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American Dreamz

(2006) *** Pg-13
107 min. Universal Pictures. Director: Paul Weitz. Cast: Hugh Grant, Dennis Quaid, Mandy Moore, Willem Dafoe, Chris Klein.

What do you give the country that has everything? Knowing it's the thought that counts, writer-director Paul Weitz gives American Dreamz, an extroverted "celebration" (i.e. satire) of our overfed country of more than plenty. To take his whacks at modern American culture and influence, Weitz develops three basic storylines, destined to intersect in the end: the goings-on surrounding an American Idol-type hit TV show, an emotional crisis in the White House, and the mission of a Middle-Eastern terrorist transplanted to Hollywood.

Hugh Grant—who seems only to get funnier with age—puts on a marbly, working-class accent to play Martin Tweed, the narcissistic, Simon Cowell-esque host of the show. After dumping his squeeze of a year ("You make me feel like being a better person. And I'm not a better person. I'm me."), womanizer Tweed finds himself drawn to sexy young contestant Sally Kendoo (Mandy Moore), who has a can-do attitude: can dump her thick-skulled boyfriend (Chris Klein), can take him back for show once he's an Iraq War vet, can do whatever it takes to win.

Meanwhile, Dennis Quaid's President (who looks and sounds an awful lot like our current Commander-in-Chief) decides he wants to be more involved in his administration, much to the chagrin of his First Lady (Marcia Gay Harden) and Vice-President (Willem Dafoe, made up as Dick Cheney). "I'm going to read the newspaper," he announces with pride, but the more he reads (Benjamin Barber's Jihad vs. McWorld and—gasp!—even Canadian newspapers), black and white begin to turn "gray-ish."

Tweed's "American Dreamz" producers, played by Judy Greer and John Cho, dutifully round up "human" contestants to compete against Sally ("By human, I mean 'flawed,'" explains Tweed, "and by 'flawed,' I mean 'freaks.'"). In the freak parade that follows, Weitz goes for easy laughs (a hip-hop Hasidic Jew with "bitches" is just lazy writing) and takes several missteps. One of the contestants is a sleeper terrorist: sweet, show-tune-loving Omer (Sam Golzari). Happily ensconsed with American relatives (including a domestic goddess played by Shohreh Aghdashloo), Omer is more interested in winning the show than blowing it up, but the goofy-ization of terrorists is Weitz's least convincing feint.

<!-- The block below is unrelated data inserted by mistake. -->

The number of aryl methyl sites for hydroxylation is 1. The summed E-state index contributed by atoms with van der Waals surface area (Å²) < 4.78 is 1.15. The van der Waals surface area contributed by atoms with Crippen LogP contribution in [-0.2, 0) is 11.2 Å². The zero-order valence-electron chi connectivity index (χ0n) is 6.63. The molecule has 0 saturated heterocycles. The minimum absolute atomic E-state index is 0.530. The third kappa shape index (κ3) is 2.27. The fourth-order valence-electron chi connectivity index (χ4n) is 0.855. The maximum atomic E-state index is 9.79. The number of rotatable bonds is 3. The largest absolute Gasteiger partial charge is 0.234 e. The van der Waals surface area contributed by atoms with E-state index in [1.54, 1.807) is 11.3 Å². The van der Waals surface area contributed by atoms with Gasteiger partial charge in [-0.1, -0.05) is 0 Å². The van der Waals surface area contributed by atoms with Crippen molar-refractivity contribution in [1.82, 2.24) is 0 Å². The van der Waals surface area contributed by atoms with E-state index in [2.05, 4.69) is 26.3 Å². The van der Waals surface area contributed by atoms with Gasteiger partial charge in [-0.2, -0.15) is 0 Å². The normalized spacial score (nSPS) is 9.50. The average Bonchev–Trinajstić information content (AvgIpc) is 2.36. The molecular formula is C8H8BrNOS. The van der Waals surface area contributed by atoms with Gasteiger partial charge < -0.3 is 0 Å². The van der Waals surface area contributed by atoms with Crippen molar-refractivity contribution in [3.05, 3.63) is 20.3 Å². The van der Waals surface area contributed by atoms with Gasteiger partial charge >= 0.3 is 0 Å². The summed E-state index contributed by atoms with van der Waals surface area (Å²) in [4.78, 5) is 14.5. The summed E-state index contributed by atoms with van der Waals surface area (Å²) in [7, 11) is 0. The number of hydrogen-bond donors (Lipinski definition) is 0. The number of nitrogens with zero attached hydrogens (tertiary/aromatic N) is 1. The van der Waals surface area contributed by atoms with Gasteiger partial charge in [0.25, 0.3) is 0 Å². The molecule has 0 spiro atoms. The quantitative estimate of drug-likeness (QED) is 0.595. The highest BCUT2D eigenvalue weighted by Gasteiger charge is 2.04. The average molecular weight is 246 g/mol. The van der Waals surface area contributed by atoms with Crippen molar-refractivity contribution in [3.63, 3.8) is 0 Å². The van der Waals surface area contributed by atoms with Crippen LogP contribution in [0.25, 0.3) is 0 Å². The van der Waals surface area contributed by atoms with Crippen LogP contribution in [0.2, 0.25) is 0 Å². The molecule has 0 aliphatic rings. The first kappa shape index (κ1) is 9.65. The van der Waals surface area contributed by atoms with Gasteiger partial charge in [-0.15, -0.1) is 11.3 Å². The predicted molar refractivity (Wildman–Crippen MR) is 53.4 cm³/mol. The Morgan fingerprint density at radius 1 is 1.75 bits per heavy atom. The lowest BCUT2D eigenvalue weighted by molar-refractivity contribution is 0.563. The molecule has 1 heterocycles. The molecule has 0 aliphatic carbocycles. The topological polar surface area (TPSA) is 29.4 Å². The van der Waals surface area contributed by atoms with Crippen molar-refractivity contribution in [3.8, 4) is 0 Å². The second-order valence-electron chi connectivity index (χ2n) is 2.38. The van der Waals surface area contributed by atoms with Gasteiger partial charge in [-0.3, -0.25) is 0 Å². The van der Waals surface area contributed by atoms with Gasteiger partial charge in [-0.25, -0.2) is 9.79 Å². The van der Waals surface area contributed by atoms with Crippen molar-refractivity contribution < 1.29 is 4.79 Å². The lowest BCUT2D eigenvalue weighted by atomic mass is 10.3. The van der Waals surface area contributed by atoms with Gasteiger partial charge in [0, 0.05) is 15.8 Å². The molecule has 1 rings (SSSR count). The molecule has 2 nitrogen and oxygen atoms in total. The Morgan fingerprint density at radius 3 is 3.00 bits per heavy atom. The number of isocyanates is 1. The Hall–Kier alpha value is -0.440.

Yes, Weitz's targets are easy ones, and a distinct feeling that he's softening his blows keeps American Dreamz from satiric brilliance. But the central conceit of skewering a populace that votes more avidly for a reality show than its own president is a worthy one, and Weitz does attend to some ideas by use of his crazy quilt of characters. All of the "winners" in the story have ambitious advisors pressing them, and living through them: the President, with his two "wives"; Sally, with her stage mom (Jennifer Coolidge) and agent (Seth Meyers); and Omer, with his terrorist backers and "American Dreamz" coach-diva, his gay cousin Iqbal (Tony Yalda).

Naturally, all of the "successful" people are miserable, at least until they find each other. Tweed confesses to see himself in Sally: "It's revolting...and attractive." Falling in love-hate with ourselves, Weitz suggests, is a common American personality disorder, spawning eating disorders, insincerity as a matter of course, celebrity obsession, detachment from reality, and harmful dreams against ridiculous odds: the (White) House always wins.

In some ways, such as its large ensemble, American Dreamz is ambitious. Composer Stephen Trask, working witn Weitz, whips up some amusing songs and snippets, and cinematographer Robert Elswit (Good Night, and Good Luck.) contributes mightily to the garish, all-American look as Weitz puts his terrorists in purposefully fake beards, his Cheney stand-in in obvious bald cap and fat suit, and allows caked-on make-up and scarily toothy smiles.

By so over-indulging stereotypical expectations, Weitz attempts to implicate the viewer as much as himself, but Weitz's parting shot at the audience is probably too subtle to reach its target. Not everything works in this semi-audacious challenge to the American Dream, but Weitz consistently and amusingly hits the broad side of the barn.

[For Groucho's interview with Paul Weitz, click here.]

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